Thursday, January 27th | 25 Shevat 5782

September 27, 2020 11:53 am

Google Pledges to Return ‘More Helpful’ Results After Search for ‘Jewish Baby Strollers’ Is Found to Produce Antisemitic Images

avatar by Benjamin Kerstein

Antisemitic images found via a Google search for “Jewish baby strollers.” Photo: screenshot.

Tech giant Google responded delicately over the weekend after outrage erupted following the revelation that a search on the platform for images of a “Jewish baby stroller” turns up grossly antisemitic images.

The search revealed various memes featuring small mobile ovens, a clear reference to the cremation of those murdered in the Nazi gas chambers. Concern over the search results was expressed on various Jewish social media groups.

In response, a spokesperson told The Algemeiner that Google Images’ search engine tends to pick images according to the accompanying text, which could inadvertently result in offensive images appearing.

“These results do not reflect our opinions, and we share concerns about these low quality results,” Google said. “We’ve done considerable work in improving instances where we return low quality content, and we’ll look at this situation to see how we can return more helpful results.”

The company has made changes in its systems to ensure algorithms reduce the potential for offensive results, Google said further, noting that it employs a permanent team to deal with the issue.

The spokesperson said that Google’s systems are designed to avoid exposure to users of this type of content if they are not explicitly looking for it.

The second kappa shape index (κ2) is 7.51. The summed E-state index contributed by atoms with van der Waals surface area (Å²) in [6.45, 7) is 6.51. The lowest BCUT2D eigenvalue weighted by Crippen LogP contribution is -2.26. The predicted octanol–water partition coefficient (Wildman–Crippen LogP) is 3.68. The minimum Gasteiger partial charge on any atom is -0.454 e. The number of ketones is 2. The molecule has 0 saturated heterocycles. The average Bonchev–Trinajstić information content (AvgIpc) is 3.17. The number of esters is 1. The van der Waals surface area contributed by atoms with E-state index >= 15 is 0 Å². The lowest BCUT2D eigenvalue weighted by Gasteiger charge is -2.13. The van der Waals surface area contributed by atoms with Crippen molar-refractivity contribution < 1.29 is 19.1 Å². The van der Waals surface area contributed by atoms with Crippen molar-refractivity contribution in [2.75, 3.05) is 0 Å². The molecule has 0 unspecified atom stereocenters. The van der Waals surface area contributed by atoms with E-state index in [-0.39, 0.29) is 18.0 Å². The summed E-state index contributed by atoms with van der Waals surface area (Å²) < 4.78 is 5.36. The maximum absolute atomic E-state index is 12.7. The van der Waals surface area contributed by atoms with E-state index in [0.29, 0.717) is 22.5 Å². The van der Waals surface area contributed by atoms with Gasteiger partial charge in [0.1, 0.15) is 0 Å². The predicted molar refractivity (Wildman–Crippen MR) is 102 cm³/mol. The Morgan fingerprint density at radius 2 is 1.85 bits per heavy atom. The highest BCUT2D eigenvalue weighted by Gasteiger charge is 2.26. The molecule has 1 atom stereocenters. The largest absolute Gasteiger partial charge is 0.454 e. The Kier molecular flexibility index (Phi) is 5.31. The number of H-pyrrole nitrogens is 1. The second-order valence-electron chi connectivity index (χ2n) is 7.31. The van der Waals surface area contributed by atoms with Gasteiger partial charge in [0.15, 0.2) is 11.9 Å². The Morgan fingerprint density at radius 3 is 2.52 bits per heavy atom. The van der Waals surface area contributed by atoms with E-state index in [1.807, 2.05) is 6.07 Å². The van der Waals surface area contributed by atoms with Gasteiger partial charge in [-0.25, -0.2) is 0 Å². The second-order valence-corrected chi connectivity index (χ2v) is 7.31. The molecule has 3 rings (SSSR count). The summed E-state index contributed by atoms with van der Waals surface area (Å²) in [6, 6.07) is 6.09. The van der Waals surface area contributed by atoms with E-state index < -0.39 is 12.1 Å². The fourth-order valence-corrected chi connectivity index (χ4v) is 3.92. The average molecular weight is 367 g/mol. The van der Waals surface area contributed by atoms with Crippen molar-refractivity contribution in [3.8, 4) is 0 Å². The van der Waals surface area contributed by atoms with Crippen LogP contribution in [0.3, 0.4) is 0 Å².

However, Google also said that it’s rare for the company to outright remove search results. This is usually done only if the content is explicitly illegal, such as child pornography.

Its principle overall is that people should be able to find information that is within the body of legal expression, even the dark corners of expression.

The Google spokesperson said that there may be public interest in knowing what ideas are out there and that removing pages or sites could have unintended or unknown consequences in this regard.

In Google’s stated policy on hate speech it says, “Our products are platforms for free expression, but we don’t permit hate speech.”

The company adds, “If we find content or behavior that violates these policies, we’ll respond appropriately, including potentially removing that content or terminating account privileges.”

The spokesperson explained that this applies to content posted on Google’s various platforms, including YouTube, but not to its search engine, which provides users with access to information that’s been posted by others online.

A search for “Jewish baby stroller” on Sunday found that the results had changed considerably, with most images now pulling from news outlets reporting on the controversy.

While the offensive search results only surfaced recently, they have most likely been present for some time.

Share this Story: Share On Facebook Share On Twitter

Let your voice be heard!

Join the Algemeiner

This site is protected by reCAPTCHA and the Google Privacy Policy and Terms of Service apply.